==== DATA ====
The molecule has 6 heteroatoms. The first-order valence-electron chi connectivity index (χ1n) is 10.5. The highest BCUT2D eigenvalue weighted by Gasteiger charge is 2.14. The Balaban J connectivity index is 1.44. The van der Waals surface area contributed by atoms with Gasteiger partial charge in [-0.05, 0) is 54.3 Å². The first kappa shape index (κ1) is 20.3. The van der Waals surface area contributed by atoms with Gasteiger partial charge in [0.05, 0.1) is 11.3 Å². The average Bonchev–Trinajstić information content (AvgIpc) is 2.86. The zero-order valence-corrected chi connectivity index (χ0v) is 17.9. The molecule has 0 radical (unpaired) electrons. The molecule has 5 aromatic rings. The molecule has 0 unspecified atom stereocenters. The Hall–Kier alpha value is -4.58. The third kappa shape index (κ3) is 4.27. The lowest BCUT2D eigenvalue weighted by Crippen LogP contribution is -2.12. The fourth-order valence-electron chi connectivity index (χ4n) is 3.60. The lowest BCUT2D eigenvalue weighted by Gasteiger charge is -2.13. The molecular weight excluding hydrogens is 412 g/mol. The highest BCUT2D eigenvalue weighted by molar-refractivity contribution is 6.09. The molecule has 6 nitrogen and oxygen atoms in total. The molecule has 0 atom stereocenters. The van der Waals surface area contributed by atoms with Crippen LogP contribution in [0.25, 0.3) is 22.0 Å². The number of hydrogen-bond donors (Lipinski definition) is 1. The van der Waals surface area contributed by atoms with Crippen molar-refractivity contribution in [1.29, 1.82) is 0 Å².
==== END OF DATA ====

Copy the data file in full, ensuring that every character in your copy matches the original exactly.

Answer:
The molecule has 6 heteroatoms. The first-order valence-electron chi connectivity index (χ1n) is 10.5. The highest BCUT2D eigenvalue weighted by Gasteiger charge is 2.14. The Balaban J connectivity index is 1.44. The van der Waals surface area contributed by atoms with Gasteiger partial charge in [-0.05, 0) is 54.3 Å². The first kappa shape index (κ1) is 20.3. The van der Waals surface area contributed by atoms with Gasteiger partial charge in [0.05, 0.1) is 11.3 Å². The average Bonchev–Trinajstić information content (AvgIpc) is 2.86. The zero-order valence-corrected chi connectivity index (χ0v) is 17.9. The molecule has 0 radical (unpaired) electrons. The molecule has 5 aromatic rings. The molecule has 0 unspecified atom stereocenters. The Hall–Kier alpha value is -4.58. The third kappa shape index (κ3) is 4.27. The lowest BCUT2D eigenvalue weighted by Crippen LogP contribution is -2.12. The fourth-order valence-electron chi connectivity index (χ4n) is 3.60. The lowest BCUT2D eigenvalue weighted by Gasteiger charge is -2.13. The molecular weight excluding hydrogens is 412 g/mol. The highest BCUT2D eigenvalue weighted by molar-refractivity contribution is 6.09. The molecule has 6 nitrogen and oxygen atoms in total. The molecule has 0 atom stereocenters. The van der Waals surface area contributed by atoms with Crippen LogP contribution in [0.25, 0.3) is 22.0 Å². The number of hydrogen-bond donors (Lipinski definition) is 1. The van der Waals surface area contributed by atoms with Crippen molar-refractivity contribution in [1.29, 1.82) is 0 Å².